Alibaba has patented a blockchain-based means of vetting the originality of songs.
Granted by the U.S. Patent and Trademark Office on April 21, the process as described by the Chinese e-commerce giant addresses one of the recording industry’s major issues – protecting the copyright of music tracks – by hosting and vetting that content on a blockchain.
One validation node and multiple music library nodes comprise the blockchain. The validation node performs “originality analysis” on a music track to evaluate how similar its tune, tempo and other factors such as lyrics and beat are to other tracks in the library.
This data is published to the blockchain and summarized in a second vetting report that also includes a similarity ratio. Ultimately, the process yields a recommendation on the track’s originality from a plurality of nodes.
Alibaba claims this method of song vetting could help stymie copycats whose meddling with the files skirts existing copyright safeguards, including hash coding music files to prove their authenticity, by stealing the sound itself.
“Currently, there is still no platform that can be used to perform a similarity analysis on musical works to identify plagiarized or imitated” songs, Alibaba wrote. That hole is wide enough for copycats to conceivably exploit.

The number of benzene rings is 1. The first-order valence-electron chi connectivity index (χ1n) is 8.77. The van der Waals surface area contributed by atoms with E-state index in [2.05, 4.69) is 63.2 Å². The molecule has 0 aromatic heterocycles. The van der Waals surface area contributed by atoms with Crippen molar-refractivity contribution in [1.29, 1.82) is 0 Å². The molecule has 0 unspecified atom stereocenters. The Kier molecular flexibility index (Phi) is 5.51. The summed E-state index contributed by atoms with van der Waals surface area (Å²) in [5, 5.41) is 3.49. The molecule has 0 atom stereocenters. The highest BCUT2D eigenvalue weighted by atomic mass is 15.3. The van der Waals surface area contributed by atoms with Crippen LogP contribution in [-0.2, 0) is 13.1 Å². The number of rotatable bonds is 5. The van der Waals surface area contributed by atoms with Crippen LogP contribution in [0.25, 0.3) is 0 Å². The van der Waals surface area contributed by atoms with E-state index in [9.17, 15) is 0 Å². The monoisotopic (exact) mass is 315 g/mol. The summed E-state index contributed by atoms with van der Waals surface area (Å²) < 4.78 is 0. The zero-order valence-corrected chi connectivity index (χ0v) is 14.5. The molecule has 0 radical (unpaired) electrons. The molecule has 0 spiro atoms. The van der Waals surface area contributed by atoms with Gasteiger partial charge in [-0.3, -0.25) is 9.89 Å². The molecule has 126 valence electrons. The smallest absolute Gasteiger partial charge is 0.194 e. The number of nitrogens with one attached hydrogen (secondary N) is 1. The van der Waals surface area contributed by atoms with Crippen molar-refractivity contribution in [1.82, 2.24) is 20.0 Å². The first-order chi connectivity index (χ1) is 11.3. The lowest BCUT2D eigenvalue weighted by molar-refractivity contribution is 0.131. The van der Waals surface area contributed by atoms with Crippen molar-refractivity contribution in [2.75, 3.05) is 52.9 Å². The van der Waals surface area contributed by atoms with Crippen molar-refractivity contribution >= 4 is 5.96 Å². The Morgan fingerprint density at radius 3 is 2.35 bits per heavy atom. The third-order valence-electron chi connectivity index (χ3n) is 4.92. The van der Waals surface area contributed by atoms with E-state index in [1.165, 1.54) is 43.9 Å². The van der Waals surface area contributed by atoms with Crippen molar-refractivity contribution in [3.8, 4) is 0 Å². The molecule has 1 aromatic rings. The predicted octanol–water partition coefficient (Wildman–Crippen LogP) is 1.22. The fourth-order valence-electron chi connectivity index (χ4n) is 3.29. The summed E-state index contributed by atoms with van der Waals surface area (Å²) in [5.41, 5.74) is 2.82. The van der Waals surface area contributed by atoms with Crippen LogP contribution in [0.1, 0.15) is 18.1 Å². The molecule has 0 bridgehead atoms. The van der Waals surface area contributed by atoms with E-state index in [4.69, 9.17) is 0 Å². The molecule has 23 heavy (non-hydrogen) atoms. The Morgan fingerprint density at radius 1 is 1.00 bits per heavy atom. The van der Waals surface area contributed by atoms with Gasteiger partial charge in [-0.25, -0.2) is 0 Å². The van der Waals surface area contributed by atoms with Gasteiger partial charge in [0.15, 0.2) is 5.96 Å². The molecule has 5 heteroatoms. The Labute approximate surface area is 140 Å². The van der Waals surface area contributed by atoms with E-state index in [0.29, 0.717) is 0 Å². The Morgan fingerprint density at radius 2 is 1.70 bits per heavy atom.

Blockchain-based originality analysis can “alleviate” the problem, Alibaba said. It also universalizes the solution, as music libraries from around the world can all act as distributed nodes.
Alibaba envisions smart contracts running the originality reports in one iteration.
“The smart contract is executed with less human intervention and advantageous decentralized authority, and fairness of the music originality analysis behavior is further improved,” it said.
The leader in news and information on cryptocurrency, digital assets and the future of money, CoinDesk is a media outlet that strives for the highest journalistic standards and abides by a strict set of editorial policies. CoinDesk is an independent operating subsidiary of Digital Currency Group, which invests in cryptocurrencies and blockchain startups. As part of their compensation, certain CoinDesk employees, including editorial employees, may receive exposure to DCG equity in the form of stock appreciation rights, which vest over a multi-year period. CoinDesk journalists are not allowed to purchase stock outright in DCG.